Recruiting Students Overseas to Fill Seats, Not to Meet Standards

Responding to budget cuts from state legislatures, US public colleges increasingly rely on international students who pay higher tuition fees. Some universities rely on recruiting agencies to target international students, some of whom may be poorly prepared. Reporting for the New York Times, Stephanie Saul describes Western Kentucky University’s deal with Global Tree Overseas, paying commissions for students, “a type of arrangement that is becoming more common as a thriving international educational consultancy industry casts a wide net in India and other countries, luring international students to United States colleges struggling to fill seats.” Saul explains that federal law prohibits US recruiters, but not those overseas. The National Association for College Admission Counseling has suggested that bonuses, commissions and similar recruiting tactics based on student numbers can lead to conflicts of interest. High-pressure sales tactics combined with severe budget cuts and unqualified admissions reduce academic standards, undermining the reputation and value of US higher education. – YaleGlobal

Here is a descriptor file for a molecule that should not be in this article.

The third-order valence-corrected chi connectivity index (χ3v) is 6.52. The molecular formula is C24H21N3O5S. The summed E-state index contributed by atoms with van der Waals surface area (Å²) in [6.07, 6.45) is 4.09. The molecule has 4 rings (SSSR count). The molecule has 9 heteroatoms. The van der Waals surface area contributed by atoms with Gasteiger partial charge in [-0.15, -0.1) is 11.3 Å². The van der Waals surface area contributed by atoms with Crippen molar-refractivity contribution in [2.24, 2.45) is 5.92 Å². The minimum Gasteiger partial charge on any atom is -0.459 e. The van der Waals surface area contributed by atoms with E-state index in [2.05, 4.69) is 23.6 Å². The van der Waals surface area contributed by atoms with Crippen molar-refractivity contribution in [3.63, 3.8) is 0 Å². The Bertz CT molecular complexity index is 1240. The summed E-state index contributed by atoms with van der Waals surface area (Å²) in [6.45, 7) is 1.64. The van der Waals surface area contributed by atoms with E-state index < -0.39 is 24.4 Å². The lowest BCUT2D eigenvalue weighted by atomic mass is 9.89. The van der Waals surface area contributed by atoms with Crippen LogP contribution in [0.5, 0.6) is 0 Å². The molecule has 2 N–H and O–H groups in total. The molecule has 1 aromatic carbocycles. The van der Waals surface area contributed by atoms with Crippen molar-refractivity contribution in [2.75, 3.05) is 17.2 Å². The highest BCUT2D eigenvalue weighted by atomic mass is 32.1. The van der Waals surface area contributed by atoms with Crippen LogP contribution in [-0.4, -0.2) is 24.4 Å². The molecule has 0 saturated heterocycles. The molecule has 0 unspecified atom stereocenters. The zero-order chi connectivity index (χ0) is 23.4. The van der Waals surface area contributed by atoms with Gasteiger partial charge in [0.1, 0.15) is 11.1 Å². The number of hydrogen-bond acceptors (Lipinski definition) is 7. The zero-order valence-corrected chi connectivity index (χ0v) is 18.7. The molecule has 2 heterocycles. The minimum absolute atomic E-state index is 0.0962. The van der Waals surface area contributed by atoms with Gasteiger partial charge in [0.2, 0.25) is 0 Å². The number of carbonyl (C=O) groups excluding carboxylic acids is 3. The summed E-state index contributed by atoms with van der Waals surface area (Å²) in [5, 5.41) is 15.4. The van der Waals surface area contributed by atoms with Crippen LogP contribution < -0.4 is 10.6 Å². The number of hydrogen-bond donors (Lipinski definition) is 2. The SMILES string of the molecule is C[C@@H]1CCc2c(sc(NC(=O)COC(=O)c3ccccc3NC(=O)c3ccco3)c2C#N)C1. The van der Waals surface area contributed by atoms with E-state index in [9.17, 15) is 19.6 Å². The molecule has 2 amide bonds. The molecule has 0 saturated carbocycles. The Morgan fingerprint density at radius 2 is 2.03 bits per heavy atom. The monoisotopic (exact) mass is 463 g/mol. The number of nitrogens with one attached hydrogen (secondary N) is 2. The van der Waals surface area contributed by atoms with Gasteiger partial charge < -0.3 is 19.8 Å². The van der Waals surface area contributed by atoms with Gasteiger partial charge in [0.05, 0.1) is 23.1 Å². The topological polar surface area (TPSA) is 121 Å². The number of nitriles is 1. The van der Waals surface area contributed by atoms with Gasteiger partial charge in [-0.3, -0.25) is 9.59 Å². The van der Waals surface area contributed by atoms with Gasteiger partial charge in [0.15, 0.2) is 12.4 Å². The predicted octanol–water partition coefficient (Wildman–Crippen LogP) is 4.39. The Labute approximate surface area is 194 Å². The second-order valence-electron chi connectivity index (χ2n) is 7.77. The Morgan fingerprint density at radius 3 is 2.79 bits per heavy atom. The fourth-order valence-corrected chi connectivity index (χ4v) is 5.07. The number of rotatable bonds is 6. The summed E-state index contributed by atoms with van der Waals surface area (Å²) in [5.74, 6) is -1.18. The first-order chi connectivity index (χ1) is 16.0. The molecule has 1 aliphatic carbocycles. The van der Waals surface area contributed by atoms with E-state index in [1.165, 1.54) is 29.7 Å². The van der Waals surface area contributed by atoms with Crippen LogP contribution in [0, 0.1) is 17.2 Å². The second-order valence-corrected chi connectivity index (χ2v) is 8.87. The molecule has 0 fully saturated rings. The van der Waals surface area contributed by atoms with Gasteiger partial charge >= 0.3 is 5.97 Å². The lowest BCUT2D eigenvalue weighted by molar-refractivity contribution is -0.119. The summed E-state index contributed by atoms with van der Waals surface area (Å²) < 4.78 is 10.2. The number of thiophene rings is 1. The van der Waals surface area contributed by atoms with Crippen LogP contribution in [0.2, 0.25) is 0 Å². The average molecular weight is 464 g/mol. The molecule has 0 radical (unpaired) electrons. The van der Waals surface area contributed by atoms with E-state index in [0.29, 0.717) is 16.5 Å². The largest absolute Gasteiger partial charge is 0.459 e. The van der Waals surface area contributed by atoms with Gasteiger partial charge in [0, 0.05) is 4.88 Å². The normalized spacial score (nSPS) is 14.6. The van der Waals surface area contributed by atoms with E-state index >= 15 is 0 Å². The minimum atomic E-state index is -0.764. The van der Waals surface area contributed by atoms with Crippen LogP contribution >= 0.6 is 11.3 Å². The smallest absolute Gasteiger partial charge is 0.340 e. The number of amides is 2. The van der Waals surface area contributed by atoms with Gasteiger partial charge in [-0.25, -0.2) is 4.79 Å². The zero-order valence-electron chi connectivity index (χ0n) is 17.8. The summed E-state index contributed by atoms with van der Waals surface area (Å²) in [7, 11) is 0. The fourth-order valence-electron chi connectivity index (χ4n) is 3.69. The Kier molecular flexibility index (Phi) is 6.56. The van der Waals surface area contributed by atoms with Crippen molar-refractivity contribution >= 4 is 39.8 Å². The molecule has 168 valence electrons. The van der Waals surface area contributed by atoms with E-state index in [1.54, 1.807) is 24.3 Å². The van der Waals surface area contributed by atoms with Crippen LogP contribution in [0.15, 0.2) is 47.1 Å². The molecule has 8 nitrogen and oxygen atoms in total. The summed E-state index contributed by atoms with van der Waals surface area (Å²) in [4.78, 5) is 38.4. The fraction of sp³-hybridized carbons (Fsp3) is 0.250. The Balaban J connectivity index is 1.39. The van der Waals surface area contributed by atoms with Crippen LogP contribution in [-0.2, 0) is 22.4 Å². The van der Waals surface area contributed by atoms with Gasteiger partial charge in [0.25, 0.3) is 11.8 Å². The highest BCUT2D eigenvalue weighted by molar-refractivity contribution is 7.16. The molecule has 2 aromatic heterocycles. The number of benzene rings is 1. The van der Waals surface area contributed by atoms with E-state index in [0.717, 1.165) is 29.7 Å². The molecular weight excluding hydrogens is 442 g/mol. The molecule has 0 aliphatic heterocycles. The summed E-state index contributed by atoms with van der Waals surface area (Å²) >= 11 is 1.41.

Recruiting Students Overseas to Fill Seats, Not to Meet Standards

Confronting declining enrollment and reduced funding from state legislatures, public US colleges pay commissions to international recruiting agencies
Stephanie Saul
Wednesday, April 20, 2016

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